Designs of Freedom Caravan for Travel

for freedom Caravan by Robert Williams

While many caravan owners spend their time sealing windows, filling cracks, and trying to ensure that the outside world does not invade their portable cocoons, Robert William’s new caravan keeps nature firmly outside and lets the wind fly inside the caravan. The freedom caravan splits into two at right angles, which may not seem like a good idea at first, but once you see how compact this vehicle is, it quickly becomes clear that as long as the weather is nice, the extra space created by this futuristic design is priceless. Once the vehicle is open, it doubles the living space by using an extendable awning that creates an open-air living room with panoramic views. The caravan is compact, easy to transport, fuel and energy efficient, easy to connect to vehicles of all sizes, and wonderfully spacious once opened. The new masterpiece by British designer Robert William comes with ingenious storage solutions, a hidden hob, solar heating, a 50-liter water tank, and a 60-liter refrigerator.

Colim by Christian Susan

COLIM or Colors of Life in Motion is a new caravan design by Christian Susan that initially looks like a futuristic motorhome until, in the manner of Transformers, the front half comes off to separate the car leaving the caravan at the back. Inside, the design is just as ingenious with platforms, tables and storage units all folding and mobile for a fully customizable and flexible living environment. Designed only to transport and sleep two people, the COLIMATED interior and the detachable car offer everything a couple would need for a long road trip.

Opera by Axel Enthoven

For those who are tired of not being able to look out the rear-view mirror when towing a caravan, Belgian designer Axel Enthoven has come up with an imaginative solution. The compact “Opera” looks like a trailer when towed, but when fully upright it looks more like a hybrid of a futuristic tent, a caravan and the Sydney Opera House (hence the name). Once inside, however, it is clear that this is not a tent or a simple car trailer (or an opera house unfortunately) but a modern and luxurious living space with stainless steel fittings, led lighting, toilets, two beds, compact storage space, hot running water, a plonk cellar and even an espresso bar. No one likes to set up a tent, which is why the award-winning designer Enthoven has also taken care of this with an automated electric assembly motor that erects the structure at the touch of a button.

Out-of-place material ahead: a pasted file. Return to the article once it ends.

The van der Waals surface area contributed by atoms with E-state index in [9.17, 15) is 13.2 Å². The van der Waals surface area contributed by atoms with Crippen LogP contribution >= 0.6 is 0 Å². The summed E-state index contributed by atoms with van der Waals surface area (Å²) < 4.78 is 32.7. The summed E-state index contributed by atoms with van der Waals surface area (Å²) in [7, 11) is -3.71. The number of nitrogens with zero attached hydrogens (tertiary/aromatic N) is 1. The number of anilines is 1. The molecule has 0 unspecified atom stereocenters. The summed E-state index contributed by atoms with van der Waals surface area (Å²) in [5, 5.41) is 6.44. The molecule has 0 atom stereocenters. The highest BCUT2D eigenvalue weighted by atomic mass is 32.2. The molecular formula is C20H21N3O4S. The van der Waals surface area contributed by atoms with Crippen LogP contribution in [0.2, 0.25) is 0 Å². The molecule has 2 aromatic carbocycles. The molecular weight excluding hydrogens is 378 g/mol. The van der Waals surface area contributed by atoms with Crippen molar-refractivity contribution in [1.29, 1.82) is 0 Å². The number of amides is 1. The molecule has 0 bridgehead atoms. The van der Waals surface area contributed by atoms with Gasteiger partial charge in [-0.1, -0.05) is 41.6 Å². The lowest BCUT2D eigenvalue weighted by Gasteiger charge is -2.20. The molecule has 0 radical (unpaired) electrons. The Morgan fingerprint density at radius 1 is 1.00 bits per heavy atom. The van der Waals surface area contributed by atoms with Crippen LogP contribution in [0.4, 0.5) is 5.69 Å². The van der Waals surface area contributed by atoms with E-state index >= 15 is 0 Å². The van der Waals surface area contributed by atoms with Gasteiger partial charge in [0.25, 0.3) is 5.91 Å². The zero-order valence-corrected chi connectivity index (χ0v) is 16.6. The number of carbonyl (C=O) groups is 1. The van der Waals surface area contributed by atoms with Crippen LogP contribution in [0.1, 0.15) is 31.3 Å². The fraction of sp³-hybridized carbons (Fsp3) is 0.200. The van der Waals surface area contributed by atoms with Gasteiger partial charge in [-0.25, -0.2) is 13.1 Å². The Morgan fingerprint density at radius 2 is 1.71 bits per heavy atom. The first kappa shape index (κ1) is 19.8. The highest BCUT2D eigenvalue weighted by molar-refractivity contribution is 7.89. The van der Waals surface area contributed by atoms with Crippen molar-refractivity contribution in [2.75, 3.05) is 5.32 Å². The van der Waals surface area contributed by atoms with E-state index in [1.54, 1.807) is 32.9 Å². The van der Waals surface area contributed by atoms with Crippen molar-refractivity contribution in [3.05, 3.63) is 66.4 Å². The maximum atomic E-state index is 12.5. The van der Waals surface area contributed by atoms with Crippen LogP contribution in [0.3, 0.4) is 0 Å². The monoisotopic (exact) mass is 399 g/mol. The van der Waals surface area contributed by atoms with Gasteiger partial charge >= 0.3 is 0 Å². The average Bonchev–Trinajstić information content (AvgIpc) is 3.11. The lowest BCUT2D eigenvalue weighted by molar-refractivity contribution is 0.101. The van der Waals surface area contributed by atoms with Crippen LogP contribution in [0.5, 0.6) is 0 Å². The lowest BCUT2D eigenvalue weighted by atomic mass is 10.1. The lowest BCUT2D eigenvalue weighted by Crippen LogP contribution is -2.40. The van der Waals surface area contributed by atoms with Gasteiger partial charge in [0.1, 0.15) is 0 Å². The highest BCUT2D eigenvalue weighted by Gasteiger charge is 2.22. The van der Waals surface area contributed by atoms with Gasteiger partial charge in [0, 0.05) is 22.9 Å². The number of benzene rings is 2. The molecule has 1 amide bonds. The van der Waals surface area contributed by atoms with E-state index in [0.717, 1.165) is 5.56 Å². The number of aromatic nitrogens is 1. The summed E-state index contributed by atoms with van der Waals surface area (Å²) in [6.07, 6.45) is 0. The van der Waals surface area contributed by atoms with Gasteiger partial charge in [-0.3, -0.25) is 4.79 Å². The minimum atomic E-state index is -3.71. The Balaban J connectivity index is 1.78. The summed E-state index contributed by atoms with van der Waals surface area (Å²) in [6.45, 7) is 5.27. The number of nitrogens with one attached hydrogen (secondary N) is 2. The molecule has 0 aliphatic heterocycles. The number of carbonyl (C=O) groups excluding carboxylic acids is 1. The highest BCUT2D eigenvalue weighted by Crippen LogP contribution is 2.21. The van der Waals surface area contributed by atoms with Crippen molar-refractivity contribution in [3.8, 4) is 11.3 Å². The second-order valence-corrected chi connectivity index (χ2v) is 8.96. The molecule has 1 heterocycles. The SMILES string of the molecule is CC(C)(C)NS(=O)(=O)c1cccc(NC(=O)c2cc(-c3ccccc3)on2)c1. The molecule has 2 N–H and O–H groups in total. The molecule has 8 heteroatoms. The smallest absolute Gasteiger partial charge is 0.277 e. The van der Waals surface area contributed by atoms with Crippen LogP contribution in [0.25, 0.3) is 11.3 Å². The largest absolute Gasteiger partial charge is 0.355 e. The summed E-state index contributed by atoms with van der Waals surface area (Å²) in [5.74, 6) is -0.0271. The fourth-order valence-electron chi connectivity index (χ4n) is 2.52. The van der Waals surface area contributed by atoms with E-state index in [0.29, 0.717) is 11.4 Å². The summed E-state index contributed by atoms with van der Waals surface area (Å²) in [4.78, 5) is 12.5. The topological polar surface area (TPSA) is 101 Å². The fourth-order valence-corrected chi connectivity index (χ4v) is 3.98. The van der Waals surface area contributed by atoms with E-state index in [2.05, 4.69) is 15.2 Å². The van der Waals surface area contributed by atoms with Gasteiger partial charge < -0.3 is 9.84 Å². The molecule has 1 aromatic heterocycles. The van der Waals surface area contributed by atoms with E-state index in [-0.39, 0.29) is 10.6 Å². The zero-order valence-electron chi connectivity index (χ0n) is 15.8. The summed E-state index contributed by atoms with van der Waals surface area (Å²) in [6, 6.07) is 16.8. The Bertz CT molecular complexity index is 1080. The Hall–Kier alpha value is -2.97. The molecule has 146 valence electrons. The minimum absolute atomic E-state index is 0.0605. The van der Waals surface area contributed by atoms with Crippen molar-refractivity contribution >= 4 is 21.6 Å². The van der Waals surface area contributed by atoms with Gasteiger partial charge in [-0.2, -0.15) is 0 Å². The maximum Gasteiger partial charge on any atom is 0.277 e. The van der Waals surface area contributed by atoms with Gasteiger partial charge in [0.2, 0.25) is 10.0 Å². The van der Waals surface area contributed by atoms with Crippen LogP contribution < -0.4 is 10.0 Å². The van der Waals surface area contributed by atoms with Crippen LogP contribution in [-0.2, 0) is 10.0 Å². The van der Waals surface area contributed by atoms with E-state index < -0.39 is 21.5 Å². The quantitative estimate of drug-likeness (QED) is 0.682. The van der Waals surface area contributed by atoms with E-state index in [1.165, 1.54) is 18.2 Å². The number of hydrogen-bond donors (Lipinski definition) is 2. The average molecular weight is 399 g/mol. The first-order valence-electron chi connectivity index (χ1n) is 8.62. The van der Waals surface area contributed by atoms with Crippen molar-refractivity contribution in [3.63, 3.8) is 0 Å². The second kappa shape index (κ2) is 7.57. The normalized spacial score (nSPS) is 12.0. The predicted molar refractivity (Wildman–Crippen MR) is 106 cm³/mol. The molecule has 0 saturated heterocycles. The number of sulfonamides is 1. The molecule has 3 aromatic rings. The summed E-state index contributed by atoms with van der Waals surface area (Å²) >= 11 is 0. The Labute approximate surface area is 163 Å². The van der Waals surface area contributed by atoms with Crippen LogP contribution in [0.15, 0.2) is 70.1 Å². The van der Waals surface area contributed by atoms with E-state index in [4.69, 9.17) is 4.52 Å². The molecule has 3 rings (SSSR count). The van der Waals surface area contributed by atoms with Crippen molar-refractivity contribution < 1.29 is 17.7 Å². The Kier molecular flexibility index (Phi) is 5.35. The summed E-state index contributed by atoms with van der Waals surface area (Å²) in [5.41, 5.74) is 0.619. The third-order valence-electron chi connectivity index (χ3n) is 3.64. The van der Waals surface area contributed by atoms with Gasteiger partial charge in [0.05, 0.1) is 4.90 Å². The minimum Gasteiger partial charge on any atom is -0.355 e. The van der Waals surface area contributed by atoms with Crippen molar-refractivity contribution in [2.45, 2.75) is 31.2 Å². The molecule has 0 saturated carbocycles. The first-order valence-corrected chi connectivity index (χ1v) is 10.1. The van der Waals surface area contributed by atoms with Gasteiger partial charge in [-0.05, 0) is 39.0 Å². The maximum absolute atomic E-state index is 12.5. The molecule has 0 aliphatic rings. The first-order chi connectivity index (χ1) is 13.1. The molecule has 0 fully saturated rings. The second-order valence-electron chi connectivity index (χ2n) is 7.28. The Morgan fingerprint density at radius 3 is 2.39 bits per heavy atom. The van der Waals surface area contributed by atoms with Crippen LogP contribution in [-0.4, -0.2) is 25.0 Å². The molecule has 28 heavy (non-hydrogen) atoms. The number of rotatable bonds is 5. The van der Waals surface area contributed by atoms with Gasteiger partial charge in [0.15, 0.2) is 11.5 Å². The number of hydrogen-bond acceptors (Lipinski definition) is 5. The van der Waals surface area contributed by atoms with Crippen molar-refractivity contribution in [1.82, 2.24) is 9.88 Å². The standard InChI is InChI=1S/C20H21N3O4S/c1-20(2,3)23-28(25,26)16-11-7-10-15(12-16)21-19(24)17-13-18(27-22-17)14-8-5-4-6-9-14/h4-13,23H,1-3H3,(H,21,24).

252° living space by Stéphanie Bellanger and Amaury Watine

The living space at 252° looks like an oversized child’s toy or maybe something that you can imagine people will live in when they come to Mars in 2252. The 252° living space is compact enough to be pulled by the smallest cars, but when deployed in its shell shape at a radius of 252° (also the name), the 252° living space actually offers three separate living spaces. Designed by Stéphanie Bellanger and Amaury Watine, these remarkable pieces can be rearranged by anyone in a bathroom, a bedroom, a kitchen, a living room or an office. The rooms may seem exposed, but there is also a transparent sliding screen that extends completely over the entire structure to protect your precious belongings from the outside elements.

David Tonkinson’s Capsule Caravan

With a younger generation now embracing caravans and camping, there is more than ever a market for stylish and interesting caravan models. British designer David Tonkinson was well aware of this when he outlined the designs for his revolutionary Capsule caravans. Sleek, compact, lightweight, easy to tow and small enough to fit in a single parking space, the pod’s design is a game changer for the new generation of travelers who hope to eliminate the shackles of caravanning as an old, dated and old-fashioned hobby. The Capsule Caravan is divided into two areas: the Service Pod and the Comfort Pod. As expected, the service area is where the running water and facilities are and the comfort zone is to live and sleep. Another ingenious aspect of the pod is the electro-chromatic window that can change from opaque to transparent with the movement of a switch to let the world in or turn it off.

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